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New report in Shambhala investigation sheds little light

Wickwire Holm releases its investigation report into allegations of sexual misconduct against Shambhala leader sakyong Mipham Rinpoche

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Sakyong Mipham Rinpoche - RYAN WHYNOTT
  • Ryan Whynott
  • Sakyong Mipham Rinpoche

This time of year is usually one of celebration for Shambhalians. Shambhala Day coincides with the Tibetan new year—February 5, this year. The day is marked by celebrations around the world, and the community’s leader, known as sakyong Mipham Rinpoche, is usually at home in Halifax or Boulder, Colorado, to address his international community.

This year, Mipham is silent and abroad, in India with his family. And there’s a shadow hanging over Shambhala Day, in the form of a long-awaited report from Halifax law firm Wickwire Holm, into allegations of sexual assault and abuse in the community, including specific allegations against Mipham.

Those were brought to light in 2018 in three reports from Buddhist Project Sunshine, a series of grassroots investigations that document allegations of sexual assault over a period of decades.

The Wickwire Holm report, released on Sunday, February 3, notes that “more than 75 people came forward with claims of sexual misconduct, or information pertaining to sexual misconduct within the organization.” In order to be investigated, within the parameters set by Shambhala USA (formerly Shambhala International), complainants had to be willing to have their identity revealed to their abuser. So most of those claims went uninvestigated and were instead anonymized and provided to the interim board of Shambhala USA. It’s unclear what the board will do with that information.

Ten complainants came forward who did agree to attach their name to the investigation, but only three of those claims were investigated. The report also notes 20 complaints of sexual misconduct by other leaders, as well as a litany of issues in the community, from the sakyong’s drinking, to racism, to feelings that reports of misconduct are swept under the rug, and those who complain are silenced and shunned.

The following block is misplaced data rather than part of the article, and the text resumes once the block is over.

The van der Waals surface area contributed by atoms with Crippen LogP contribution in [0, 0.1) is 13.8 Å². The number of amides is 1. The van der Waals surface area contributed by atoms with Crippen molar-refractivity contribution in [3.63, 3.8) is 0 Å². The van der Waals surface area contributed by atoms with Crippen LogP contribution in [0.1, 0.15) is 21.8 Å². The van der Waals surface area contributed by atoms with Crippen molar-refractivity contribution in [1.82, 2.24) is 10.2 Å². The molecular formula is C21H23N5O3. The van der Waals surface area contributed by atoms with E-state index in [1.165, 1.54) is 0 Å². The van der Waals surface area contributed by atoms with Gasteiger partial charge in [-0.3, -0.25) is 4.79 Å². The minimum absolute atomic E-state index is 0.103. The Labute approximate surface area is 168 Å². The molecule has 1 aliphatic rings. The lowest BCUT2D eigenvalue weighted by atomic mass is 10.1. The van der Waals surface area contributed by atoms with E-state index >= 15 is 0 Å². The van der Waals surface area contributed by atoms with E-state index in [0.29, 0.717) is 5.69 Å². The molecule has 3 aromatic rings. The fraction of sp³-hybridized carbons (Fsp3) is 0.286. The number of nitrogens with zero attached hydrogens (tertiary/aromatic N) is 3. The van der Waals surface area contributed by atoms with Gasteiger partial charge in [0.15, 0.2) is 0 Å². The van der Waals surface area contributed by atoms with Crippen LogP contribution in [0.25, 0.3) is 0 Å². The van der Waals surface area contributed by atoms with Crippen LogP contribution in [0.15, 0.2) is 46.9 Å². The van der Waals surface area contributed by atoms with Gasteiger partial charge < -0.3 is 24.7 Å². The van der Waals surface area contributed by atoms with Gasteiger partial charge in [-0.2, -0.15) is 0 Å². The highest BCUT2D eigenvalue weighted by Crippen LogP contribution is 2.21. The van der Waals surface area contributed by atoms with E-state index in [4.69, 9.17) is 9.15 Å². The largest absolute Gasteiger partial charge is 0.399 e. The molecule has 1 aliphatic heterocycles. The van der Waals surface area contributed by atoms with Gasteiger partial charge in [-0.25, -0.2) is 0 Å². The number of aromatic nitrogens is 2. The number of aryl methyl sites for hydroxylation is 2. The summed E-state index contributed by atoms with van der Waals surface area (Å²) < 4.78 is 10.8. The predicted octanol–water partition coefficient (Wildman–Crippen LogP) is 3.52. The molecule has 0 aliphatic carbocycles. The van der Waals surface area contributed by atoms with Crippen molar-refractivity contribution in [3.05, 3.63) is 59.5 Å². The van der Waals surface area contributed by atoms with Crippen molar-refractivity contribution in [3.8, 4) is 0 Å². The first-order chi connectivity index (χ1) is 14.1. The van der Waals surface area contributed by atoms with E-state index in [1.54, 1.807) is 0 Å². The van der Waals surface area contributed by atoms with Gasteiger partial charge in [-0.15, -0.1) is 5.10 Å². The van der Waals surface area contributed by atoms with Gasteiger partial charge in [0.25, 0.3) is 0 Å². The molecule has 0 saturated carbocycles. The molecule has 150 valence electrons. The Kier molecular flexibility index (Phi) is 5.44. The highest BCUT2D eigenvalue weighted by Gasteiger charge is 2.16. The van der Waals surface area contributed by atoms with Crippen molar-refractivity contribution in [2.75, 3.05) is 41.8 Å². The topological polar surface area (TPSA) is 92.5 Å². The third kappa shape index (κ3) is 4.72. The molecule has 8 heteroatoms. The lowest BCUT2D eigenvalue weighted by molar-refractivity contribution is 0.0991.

Two of the three claims were allegations of sexual assault by Mipham. Selina Bath’s investigation resulted in a finding of sexual misconduct and clergy misconduct in both.

One of those cases happened in 2011, at a birthday party for Mipham’s daughter at the Kalapa Court, a mansion on the Northwest Arm in Halifax.

Julia Howell was initially reluctant to engage at all with Wickwire Holm, but came forward in January, after Bath had completed her investigation. Howell’s evidence persuaded Bath, who declined an interview with The Coast, that what she had originally deemed simply “inappropriate”—Mipham admitted to kissing Howell while drunk at his daughter’s birthday party—was in fact “sexual misconduct.”

For Howell, who was raised in Shambhala, and for whom, the report notes, the incident “ruined her practice and shattered her connection to the community,” it was important to come forward about her experience, not only for herself but for those still in Shambhala. “If people want to raise kids in this community they should know what they’re engaging with.”

Though Howell has spent much of the last year grappling with the response from the community to her story—she first posted about the assault on Facebook, and later spoke with Carol Merchasin, who investigated the Buddhist Project Sunshine claims—she says she finally feels that her experience has been taken seriously. “I’ve never felt so affirmed.”